50 Free Resources for Web Designers from 2014


In this post, I have collated my top 50 FREE resources for web designers from this fantastic year, 2014.

There are libraries for quickly creating CSS charts and animating SVG icons, tools for converting image files to data URIs, web-based apps for creating icon fonts from SVGs, jQuery plugins for touch-enabled and lightweight sliders, JavaScript libraries for creating animated GIFs from any type of media, generators for creating Flexbox layouts… and much, much more.

To help you find exactly what you’re looking for, I’ve broken the resources down into JavaScript Plugins & Tools, CSS Libraries, Tools & Frameworks, and Web-Based Tools & Services.

Free JavaScript Plugins & Tools

lightSlider is a lightweight and responsive content slider jQuery plugin with carousel thumbnails navigation.


BttrLazyLoading is a jQuery plugin that allows your web app or page to only load images within the viewport.


Gridscrolling.js is a jQuery plugin that lays outs an HTML5 article for you by positioning sections and asides in a grid, and offers an easy cursor navigation and overview map.


Adaptive Backgrounds is a jQuery plugin for extracting the dominant colors from images and applying it to its parent, allowing your layout to have a blended color scheme.

Adaptive Backgrounds

jNottery is a jQuery plugin that lets you add notes and markers to webpages. All the data is encoded as part of an URL which makes it easy to share or bookmark.


HideSeek is a simple, yet customizable live search jQuery plugin.


fontFlex is a lightweight jQuery plugin for dynamically changing font sizes based on the container or browser width.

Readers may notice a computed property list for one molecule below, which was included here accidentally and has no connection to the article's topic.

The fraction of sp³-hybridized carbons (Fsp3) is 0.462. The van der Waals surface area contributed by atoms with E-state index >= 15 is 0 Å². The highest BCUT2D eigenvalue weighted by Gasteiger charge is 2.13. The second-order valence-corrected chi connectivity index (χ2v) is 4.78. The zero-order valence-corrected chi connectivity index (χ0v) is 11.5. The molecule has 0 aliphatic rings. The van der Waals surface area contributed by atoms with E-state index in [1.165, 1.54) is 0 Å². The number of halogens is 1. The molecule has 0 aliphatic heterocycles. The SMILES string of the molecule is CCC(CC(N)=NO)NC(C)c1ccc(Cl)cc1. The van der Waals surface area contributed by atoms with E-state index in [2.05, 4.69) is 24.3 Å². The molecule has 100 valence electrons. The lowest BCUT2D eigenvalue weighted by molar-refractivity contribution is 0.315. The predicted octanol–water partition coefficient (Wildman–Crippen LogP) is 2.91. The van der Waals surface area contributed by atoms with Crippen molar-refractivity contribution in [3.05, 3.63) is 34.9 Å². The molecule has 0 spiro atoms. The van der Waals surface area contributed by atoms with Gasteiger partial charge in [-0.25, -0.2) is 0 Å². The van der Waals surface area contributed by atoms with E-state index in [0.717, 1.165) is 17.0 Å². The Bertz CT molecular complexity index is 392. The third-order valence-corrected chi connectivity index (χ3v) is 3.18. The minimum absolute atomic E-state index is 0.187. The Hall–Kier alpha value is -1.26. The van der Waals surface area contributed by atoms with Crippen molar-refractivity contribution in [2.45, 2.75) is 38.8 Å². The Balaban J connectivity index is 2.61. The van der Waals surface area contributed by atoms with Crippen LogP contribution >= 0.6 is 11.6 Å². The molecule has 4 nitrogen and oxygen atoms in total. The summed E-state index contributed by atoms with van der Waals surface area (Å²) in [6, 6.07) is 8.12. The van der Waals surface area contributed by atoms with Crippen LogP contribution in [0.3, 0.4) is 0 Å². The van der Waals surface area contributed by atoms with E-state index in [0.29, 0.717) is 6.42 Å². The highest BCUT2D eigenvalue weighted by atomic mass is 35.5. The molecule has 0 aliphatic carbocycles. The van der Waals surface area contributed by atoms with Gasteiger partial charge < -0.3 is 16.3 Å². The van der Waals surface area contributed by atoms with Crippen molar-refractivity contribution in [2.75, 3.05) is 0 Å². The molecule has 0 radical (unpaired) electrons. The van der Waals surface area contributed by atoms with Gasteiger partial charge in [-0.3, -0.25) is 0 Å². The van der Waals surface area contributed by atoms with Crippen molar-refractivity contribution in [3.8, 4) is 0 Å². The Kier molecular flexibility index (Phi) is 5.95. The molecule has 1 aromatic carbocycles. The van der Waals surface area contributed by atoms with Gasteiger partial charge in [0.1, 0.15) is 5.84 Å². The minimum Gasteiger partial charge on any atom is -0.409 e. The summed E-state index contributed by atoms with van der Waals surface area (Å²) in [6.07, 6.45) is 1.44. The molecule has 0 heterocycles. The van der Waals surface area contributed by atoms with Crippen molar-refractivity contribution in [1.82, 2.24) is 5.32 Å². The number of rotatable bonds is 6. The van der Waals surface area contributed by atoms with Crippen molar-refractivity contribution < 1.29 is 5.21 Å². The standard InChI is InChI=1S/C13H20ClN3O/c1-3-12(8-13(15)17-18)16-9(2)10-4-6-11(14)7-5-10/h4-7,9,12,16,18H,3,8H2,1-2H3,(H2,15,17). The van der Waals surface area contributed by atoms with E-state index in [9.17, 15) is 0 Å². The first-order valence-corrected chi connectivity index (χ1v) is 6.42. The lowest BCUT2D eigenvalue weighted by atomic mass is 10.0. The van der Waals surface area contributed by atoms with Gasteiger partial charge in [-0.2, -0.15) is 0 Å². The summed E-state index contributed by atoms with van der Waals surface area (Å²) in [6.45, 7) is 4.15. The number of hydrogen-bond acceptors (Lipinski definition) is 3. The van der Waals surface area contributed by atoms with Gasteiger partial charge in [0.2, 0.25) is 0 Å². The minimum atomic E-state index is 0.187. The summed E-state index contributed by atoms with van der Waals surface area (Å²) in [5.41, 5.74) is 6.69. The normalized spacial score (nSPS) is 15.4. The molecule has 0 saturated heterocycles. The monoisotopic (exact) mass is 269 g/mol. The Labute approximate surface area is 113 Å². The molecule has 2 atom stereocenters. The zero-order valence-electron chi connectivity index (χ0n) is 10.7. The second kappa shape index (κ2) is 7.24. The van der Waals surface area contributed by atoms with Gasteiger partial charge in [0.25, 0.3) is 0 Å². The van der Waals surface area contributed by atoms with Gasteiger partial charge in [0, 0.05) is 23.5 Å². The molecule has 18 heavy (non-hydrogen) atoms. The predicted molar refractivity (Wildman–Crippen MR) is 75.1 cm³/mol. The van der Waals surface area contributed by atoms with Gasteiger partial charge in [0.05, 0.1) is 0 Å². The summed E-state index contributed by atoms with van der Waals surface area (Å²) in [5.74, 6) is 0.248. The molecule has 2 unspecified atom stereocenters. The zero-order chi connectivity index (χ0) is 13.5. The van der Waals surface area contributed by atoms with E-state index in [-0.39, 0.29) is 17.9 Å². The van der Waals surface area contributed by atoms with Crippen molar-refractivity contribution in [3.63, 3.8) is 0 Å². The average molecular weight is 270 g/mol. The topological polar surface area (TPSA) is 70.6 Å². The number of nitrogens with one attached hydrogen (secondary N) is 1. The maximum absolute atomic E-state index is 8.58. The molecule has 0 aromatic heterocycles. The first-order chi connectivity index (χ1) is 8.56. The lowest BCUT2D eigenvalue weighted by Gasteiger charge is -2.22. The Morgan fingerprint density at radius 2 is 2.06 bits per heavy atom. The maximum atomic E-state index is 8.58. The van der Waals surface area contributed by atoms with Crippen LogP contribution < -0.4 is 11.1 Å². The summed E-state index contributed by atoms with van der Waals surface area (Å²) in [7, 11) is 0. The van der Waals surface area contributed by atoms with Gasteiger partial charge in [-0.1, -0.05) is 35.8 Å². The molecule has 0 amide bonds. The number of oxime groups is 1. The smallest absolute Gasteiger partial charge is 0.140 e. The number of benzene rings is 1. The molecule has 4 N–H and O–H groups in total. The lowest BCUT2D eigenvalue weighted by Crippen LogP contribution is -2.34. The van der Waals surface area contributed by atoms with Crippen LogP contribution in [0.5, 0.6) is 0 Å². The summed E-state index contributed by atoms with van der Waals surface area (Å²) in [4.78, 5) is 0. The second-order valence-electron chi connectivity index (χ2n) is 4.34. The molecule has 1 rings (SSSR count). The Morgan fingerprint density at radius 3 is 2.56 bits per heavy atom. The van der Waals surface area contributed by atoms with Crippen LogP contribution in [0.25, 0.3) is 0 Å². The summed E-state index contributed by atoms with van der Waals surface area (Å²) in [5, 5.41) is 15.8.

Gif Shot is a JavaScript library that can create animated GIFs from media streams, videos, or images.

Gif Shot

Ideal Image Slider is a slider plugin that has just the right amount of features, with no bloat.

Ideal Image Slider

SVG Morpheus is a JavaScript library that enables SVG icons to transition from one to the other in a Material Design style.

SVG Morpheus

The Shuffle Images jQuery plugin lets you display and shuffle multiple images by simply moving the cursor.

Shuffle Images

Timesheet.js is a simple JavaScript library for creating beautiful HTML time sheets.


Face Detection is an amazing jQuery (and Zepto) plugin for detecting faces on images and videos.

Face Detection

Sweep.js is a lightweight JavaScript library (5kb zipped) that enables proper color transitions through the HSL and HUSL spaces.


Data Img is a simple jQuery plugin for dealing with responsive image delivery. It works by simply swapping the 'image src' / 'background-image url'depending on screen width.

Data Img

Vivus.js is a lightweight JavaScript class that allows you to animate SVGs, giving them the appearence of being drawn.


pagePiling.js is a jQuery plugin for creating a pile of sections that you can access by either scrolling or directly by URL.


Flow is a static type checker for JavaScript. It can be used to catch common bugs in JavaScript programs without any changes to the code.